France marked the centenary of Edith Piaf's birth Saturday with added poignancy barely a month after the Paris attacks targeting the very joie-de-vivre that she embodied.
“You have to keep going,” says Malene Lamarque, a chanteuse who belts out Piaf favourites every Tuesday at Le Vieux Belleville, a cabaret bistrot frequented by locals and tourists alike.
Hers has been a constant refrain, echoed everywhere in the hashtag #tousaubistrot ("everyone to the bistrots"), since 130 people were killed while enjoying a night out at Parisian bars and restaurants and the Bataclan concert hall, where Piaf herself performed.
The chansons of the diminutive singer with a huge voice had a “social function, they gave pleasure, joy and togetherness, but they also consoled,” said Lamarque, aged around 60.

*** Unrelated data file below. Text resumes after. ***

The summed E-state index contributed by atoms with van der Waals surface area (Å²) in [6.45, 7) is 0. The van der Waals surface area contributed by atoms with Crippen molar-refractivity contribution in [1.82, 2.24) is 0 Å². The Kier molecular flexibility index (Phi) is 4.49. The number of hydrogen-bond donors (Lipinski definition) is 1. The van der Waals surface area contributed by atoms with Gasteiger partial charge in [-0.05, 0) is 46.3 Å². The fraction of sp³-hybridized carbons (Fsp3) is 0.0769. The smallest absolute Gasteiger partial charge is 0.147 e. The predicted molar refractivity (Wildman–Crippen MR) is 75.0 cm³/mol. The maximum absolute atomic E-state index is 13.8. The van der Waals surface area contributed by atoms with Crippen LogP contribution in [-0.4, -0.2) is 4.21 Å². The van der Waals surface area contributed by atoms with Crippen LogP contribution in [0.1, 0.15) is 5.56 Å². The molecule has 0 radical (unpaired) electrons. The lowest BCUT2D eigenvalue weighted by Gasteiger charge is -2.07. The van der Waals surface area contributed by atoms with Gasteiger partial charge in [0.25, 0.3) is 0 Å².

Tributes to the “Little Sparrow” kicking off at the weekend are to continue into the New Year at venues humble and grand, reflecting Piaf’s rise from singing street urchin to world-class chanteuse.
“She went through all the stages, from poverty to stardom,” Lamarque said.
The new Philharmonie de Paris is staging a one-woman show by French pop singer Camelia Jordana, while the Belleville’s St Jean le Baptiste, the neo-Gothic church where Piaf was baptised, is holding a special mass and concert in her honour.
But numbers are way down from two years ago, when France honoured the 50th anniversary of Piaf’s death at age 47 after her exuberant but tumultuous life.
Joseph Pantalou, owner of Le Vieux Belleville, said the Paris attacks "weigh hugely" on his family business, which depends on tourists -- from countries including Britain, the United States, Russia, Spain, Portugal for 80 percent of its income.